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Children of Empire

Cross Fire — Fonda Lee
Exo, book 2

2018’s Cross Fire is the second volume in Fonda Lee’s Exo series.

While the crisis in the previous novel was successfully handled, that did not bring Donovan Reyes’s father back to life, nor did it resolve the fundamental problem of how to reconcile the Commonwealth’s strategic goals with Earth’s defensive needs. Earth is, after all, merely one of a great many worlds in the Mur Erzen Commonwealth and not a particular rich one. Defending it from the Rii could prove expensive.

The zhree who invaded Earth have a simple, economically justifiable plan: abandon the Earth to their rapacious cousins.

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Not a Public Inquiry

Freeport — Maldoror_Chant

Maldoror_Chant’s 2017 Freeport is a fanfic set in the world of Mobile Suit Gundam Wing.

The grand conflict in MSGW is over. The heroic terrorist protagonists of MSGW now must find new roles for themselves, preferably roles that do not leave a swath of death and property destruction in their wake.

Chang Wufei’s solution is to become a cop. He is dispatched to problem spot after problem spot, by a federation government striving endlessly to keep discord from boiling over into open chaos. Intrepid, uninhibited by petty bureaucratic rules, Wufei lives on a knife edge: he must be useful enough that he will not be cashiered for his frequent use of excessive force.

Assigned to bring a hitman known only as Carver to justice, Wufei recruits his old ally Duo. Duo has become a borderline criminal who operates out of the colony of Freeport — which is Carver’s last known destination. Wufei hopes that Duo’s connections will allow Wufei to nab Carver.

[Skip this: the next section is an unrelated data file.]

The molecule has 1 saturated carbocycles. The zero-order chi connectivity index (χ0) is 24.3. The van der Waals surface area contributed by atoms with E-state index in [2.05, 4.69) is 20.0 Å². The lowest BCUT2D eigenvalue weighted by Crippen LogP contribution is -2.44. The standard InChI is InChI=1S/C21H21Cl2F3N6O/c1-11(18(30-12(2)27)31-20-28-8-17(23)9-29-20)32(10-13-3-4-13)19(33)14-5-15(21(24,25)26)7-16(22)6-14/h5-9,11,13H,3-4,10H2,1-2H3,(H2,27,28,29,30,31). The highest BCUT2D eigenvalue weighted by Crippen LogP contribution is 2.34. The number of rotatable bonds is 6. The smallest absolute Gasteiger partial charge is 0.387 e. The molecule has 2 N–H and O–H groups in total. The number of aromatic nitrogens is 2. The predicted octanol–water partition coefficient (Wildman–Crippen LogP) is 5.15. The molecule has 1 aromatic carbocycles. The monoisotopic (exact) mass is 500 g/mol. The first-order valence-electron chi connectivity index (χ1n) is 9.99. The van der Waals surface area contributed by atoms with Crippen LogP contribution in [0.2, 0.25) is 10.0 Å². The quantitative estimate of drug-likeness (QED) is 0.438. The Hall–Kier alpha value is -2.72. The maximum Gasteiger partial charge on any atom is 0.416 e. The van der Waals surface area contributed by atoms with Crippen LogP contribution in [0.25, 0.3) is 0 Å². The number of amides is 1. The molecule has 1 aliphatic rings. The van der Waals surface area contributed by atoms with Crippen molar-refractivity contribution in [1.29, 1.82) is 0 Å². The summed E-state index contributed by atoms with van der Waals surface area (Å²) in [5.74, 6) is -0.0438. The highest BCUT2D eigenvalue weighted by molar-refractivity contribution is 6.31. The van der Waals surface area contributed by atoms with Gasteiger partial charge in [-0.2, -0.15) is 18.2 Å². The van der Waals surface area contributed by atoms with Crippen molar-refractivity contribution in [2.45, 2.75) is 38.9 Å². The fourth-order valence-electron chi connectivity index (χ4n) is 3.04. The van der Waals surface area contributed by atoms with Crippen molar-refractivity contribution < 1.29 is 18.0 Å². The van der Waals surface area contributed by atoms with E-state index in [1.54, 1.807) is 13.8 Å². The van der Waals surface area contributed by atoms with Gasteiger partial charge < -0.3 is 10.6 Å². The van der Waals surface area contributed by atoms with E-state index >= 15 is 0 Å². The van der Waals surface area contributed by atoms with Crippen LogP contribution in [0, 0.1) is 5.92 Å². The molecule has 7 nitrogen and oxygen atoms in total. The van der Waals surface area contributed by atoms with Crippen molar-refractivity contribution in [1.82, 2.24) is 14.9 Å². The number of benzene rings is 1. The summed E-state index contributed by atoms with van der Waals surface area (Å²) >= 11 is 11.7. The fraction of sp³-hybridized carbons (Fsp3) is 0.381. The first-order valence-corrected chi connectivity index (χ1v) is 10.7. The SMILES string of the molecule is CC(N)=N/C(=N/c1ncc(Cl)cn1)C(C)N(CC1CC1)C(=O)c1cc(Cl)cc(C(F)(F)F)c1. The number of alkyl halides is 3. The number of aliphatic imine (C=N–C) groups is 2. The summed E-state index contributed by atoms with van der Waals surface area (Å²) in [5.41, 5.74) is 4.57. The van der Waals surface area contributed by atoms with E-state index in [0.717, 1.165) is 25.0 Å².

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Rough And Tough And Strong And Mean

Spartan Planet — A. Bertram Chandler
John Grimes, book 5

1968’s Spartan Planet is the fifth book in A. Bertram Chandler’s John Grimes series.

Policeman Brasidus and his fellow Spartans are quite familiar with human history. Men originated on Sparta. Like all the other animals on Sparta, men reproduce by budding, although medical technology has freed men from this unpleasant method of reproduction. Sparta’s society has been strictly regimented since the earliest days, because that’s the best way of doing things.

Although Sparta has very little use for advanced technology (which would only take jobs from the helots), there is a single extra-Spartan colony, Latterhaven. It was settled by rebels who maintain a monopoly on starflight. Not that it really matters, since the entirety of Sparta’s annual trade fits into two cargo ships, Latterhaven Hera and Latterhaven Venus. Aside from Sparta and Latterhaven, there are no other inhabited worlds and no races aside from Man.

A lot of what Brasidus and his fellow Spartans know is untrue.

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Under the Sea

The Sea Watch — Adrian Tchaikovsky
Shadows of the Apt, book 6

2011’s The Sea Watch is the sixth volume in Adrian Tchaikovsky’s Shadows of the Apt.

In the midst of a contentious election, Stenwald Maker is alarmed to discover that his niece Cheerwell has chosen not to return to Collegium following the Khanaphes expedition. Worse yet, the ambassadors from the ant city-state of Vek see ill intent in the fact that Collegium has also received envoys from the ant city-state of Tsen. Of all possible enemies, ants feel the direst hate for other ants.

With so much going on, Stenwald discounts Master Failwright’s complaints about his shipping losses. Mere alarmism, he thinks. He is making a big mistake…

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One Life For Yourself, And One For Your Dreams

The Empire of Corpses — Ryoutarou Makihara